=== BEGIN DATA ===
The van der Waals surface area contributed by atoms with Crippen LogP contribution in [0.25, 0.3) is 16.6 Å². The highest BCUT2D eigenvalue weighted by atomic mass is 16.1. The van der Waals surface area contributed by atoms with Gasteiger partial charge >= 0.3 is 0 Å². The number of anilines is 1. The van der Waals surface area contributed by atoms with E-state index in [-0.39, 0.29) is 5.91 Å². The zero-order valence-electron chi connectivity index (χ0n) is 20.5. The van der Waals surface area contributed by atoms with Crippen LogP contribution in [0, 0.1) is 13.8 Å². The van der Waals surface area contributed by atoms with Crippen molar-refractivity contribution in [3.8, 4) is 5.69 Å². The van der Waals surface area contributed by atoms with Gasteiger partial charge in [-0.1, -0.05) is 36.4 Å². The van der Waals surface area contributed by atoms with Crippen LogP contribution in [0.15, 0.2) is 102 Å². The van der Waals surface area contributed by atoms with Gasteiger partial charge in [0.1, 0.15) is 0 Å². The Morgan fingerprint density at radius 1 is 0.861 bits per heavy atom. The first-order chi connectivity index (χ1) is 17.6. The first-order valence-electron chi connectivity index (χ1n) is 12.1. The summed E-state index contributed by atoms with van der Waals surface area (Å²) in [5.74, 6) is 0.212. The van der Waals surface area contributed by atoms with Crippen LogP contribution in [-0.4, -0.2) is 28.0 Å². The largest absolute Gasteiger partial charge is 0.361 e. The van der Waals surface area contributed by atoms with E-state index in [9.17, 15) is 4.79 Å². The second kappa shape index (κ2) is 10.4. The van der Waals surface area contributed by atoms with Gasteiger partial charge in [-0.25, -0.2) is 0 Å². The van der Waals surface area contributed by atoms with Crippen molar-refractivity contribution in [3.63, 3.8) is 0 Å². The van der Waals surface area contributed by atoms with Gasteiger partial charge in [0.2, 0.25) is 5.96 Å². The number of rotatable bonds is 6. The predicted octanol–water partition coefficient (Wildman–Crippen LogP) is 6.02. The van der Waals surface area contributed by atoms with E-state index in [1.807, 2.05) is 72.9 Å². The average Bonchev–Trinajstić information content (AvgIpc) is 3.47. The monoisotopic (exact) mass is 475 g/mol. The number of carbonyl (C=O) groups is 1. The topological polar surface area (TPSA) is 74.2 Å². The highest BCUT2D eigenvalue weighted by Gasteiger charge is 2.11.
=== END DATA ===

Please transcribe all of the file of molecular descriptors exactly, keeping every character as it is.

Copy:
The van der Waals surface area contributed by atoms with Crippen LogP contribution in [0.25, 0.3) is 16.6 Å². The highest BCUT2D eigenvalue weighted by atomic mass is 16.1. The van der Waals surface area contributed by atoms with Gasteiger partial charge >= 0.3 is 0 Å². The number of anilines is 1. The van der Waals surface area contributed by atoms with E-state index in [-0.39, 0.29) is 5.91 Å². The zero-order valence-electron chi connectivity index (χ0n) is 20.5. The van der Waals surface area contributed by atoms with Crippen LogP contribution in [0, 0.1) is 13.8 Å². The van der Waals surface area contributed by atoms with Crippen molar-refractivity contribution in [3.8, 4) is 5.69 Å². The van der Waals surface area contributed by atoms with Gasteiger partial charge in [-0.1, -0.05) is 36.4 Å². The van der Waals surface area contributed by atoms with Crippen LogP contribution in [0.15, 0.2) is 102 Å². The van der Waals surface area contributed by atoms with Gasteiger partial charge in [0.1, 0.15) is 0 Å². The Morgan fingerprint density at radius 1 is 0.861 bits per heavy atom. The first-order chi connectivity index (χ1) is 17.6. The first-order valence-electron chi connectivity index (χ1n) is 12.1. The summed E-state index contributed by atoms with van der Waals surface area (Å²) in [5.74, 6) is 0.212. The van der Waals surface area contributed by atoms with Crippen LogP contribution in [-0.4, -0.2) is 28.0 Å². The largest absolute Gasteiger partial charge is 0.361 e. The van der Waals surface area contributed by atoms with E-state index in [9.17, 15) is 4.79 Å². The second kappa shape index (κ2) is 10.4. The van der Waals surface area contributed by atoms with Gasteiger partial charge in [-0.25, -0.2) is 0 Å². The van der Waals surface area contributed by atoms with Crippen molar-refractivity contribution in [3.63, 3.8) is 0 Å². The van der Waals surface area contributed by atoms with Gasteiger partial charge in [0.2, 0.25) is 5.96 Å². The number of rotatable bonds is 6. The predicted octanol–water partition coefficient (Wildman–Crippen LogP) is 6.02. The van der Waals surface area contributed by atoms with E-state index in [1.807, 2.05) is 72.9 Å². The average Bonchev–Trinajstić information content (AvgIpc) is 3.47. The monoisotopic (exact) mass is 475 g/mol. The number of carbonyl (C=O) groups is 1. The topological polar surface area (TPSA) is 74.2 Å². The highest BCUT2D eigenvalue weighted by Gasteiger charge is 2.11.